In all, however, ‘The Conjuring 2’is a confident and smart horror film that tries to stay away from atmospheric tropes and obvious scares, instead being carefully infused with a feel of dread and anticipation. The cast do well in their roles, with Farmiga and Wilson standing out as they make their relationship warm and complex, and young Madison Wolfe making Janet Hodgson almost effortlessly creepy. The pacing drops from time to time, but warmer moments keep the film moving, as does the careful exploration of what constitutes a hoax.
Review by Brogen Hayes
TALE OF TALES (Italy | France | UK/15A/125mins)
Directed by Matteo Garrone. Starring John C. Reilly, Salma Hayek, Toby Jones, Vincent Cassel, Shirley Henderson, Hayley Carmichael, Bebe Cave, Jonah Lees, Christian Lees.
THE PLOT: Matteo Garrone returns to Cannes with a triptych of fairytales set in a grotesque and beautiful world. A queen (Salma Hayek) longs for a child, and goes to extreme and dangerous lengths to fulfil her dreams. King of Strongcliff (Vincent Cassel) finds his sexual appetite insatiable until he meets a woman who is not quite all she claims, and the King of Highhills’ (Toby Jones) obsession with a performing flea spells disaster for his young daughter.
THE VERDICT: It seems that Matteo Garrone has a fascination with the fantastic and mythical – his previous film ‘Reality’ starred an actor let out of prison to film, and focused on a man’s desperate attempts to get on the Italian version of Big Brother – so it makes sense that the director has turned his hand to a 17th century collection of fairy tales by Italian author Giambattista Basile in his first English language film.
Salma Hayek and John C. Reilly play our first set of Royals, those of Longtrellis; Reilly caring and devoted, Hayek single minded and ever more obsessed with her goal to become a mother. Both do well with their roles, with Hayek’s frosty and unscrupulous queen shining through. Vincent Cassel brings humour to the film as the sex addict king; alternating between charming and frightening. Toby Jones plays perhaps the most innocent and naïve of all the royals, making his character child like in some ways, but as single minded as the others, albeit in a different manner. Shirley Henderson and Hayley Carmichael, heavily made up, playing ancient sisters who dream of a more glamorous life. Henderson in particular, treads the thin line between comedy and tragedy with care and ease, at once frustrating the audience, and making us mourn her innocence. Christian and Jonah Lees play Elias and Jonah, the mystical children born to both the Queen and the servant who prepared her magical feast. The two work well together, and seem to enjoy their little time on screen together. Bebe Cave plays the king’s daughter Violet, and brings both strength and vulnerability to the role.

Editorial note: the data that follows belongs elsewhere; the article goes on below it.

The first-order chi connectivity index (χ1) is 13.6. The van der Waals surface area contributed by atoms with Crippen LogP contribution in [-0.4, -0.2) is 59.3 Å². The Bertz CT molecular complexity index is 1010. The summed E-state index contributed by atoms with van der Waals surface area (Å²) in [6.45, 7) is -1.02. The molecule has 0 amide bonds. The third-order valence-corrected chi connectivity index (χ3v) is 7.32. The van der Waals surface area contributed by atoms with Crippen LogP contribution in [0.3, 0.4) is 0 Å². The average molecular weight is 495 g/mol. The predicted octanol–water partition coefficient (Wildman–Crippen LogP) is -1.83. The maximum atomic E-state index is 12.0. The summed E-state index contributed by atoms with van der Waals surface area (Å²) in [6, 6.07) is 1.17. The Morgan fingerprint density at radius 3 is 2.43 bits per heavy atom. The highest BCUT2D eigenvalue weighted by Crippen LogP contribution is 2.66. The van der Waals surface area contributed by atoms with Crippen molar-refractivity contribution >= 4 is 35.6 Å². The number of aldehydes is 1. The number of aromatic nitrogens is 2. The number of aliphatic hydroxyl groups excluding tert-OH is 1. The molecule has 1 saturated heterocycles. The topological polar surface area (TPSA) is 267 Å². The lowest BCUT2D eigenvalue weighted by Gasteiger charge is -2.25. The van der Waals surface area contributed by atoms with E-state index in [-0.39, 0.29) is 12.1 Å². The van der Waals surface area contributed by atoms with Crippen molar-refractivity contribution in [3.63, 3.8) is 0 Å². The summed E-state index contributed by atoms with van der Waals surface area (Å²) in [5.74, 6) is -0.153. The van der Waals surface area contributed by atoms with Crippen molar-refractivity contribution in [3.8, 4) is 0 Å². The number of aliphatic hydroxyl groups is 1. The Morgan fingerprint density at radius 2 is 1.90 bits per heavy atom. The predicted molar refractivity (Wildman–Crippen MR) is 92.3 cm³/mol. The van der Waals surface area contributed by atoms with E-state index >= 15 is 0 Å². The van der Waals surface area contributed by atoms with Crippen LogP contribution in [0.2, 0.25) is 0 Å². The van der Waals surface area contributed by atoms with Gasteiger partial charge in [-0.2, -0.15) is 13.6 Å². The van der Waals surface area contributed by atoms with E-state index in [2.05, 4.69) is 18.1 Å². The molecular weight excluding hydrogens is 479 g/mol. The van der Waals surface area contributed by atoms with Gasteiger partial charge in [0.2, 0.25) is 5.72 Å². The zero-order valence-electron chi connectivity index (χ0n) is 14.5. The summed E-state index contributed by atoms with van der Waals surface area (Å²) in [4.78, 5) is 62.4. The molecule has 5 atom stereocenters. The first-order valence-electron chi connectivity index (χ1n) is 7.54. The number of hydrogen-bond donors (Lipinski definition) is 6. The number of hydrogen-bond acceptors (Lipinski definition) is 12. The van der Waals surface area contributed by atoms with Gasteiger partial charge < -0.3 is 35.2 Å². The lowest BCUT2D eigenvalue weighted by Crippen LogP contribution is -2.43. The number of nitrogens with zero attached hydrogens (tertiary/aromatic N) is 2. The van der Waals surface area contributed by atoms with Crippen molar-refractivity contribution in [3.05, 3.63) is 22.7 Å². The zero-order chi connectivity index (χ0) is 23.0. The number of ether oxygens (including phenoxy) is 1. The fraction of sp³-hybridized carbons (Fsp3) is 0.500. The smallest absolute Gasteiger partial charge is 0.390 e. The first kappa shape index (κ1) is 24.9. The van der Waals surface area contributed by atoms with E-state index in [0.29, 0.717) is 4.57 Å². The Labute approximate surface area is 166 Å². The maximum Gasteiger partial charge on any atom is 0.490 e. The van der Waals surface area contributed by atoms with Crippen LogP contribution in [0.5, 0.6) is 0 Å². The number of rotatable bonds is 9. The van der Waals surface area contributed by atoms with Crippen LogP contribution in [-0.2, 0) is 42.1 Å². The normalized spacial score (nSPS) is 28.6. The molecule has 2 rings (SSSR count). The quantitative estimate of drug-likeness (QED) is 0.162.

The screenplay, based on Giambattista Basile’s stories and adapted for the screen by Edoardo Albinati, Ugo Chiti, Matteo Garrone and Massimo Gaudioso focuses on the fantastical; there are elements of mystery and magic to each of the stories, as well as grotesque fascination and violence. The dialogue swings from comedic to tragic, mining the dark vein that runs through each of the stories. Although each tale focuses on Royalty – and they all come together in the end – and a theme of greed and obsession leading to ruin runs through each of them, there are times when these beautiful stories don’t seem to exist in the same space as one another. This leaves the film feeling slightly disconnected, and the promise of all three tying together with a moral or a shared conclusion never comes to fruition.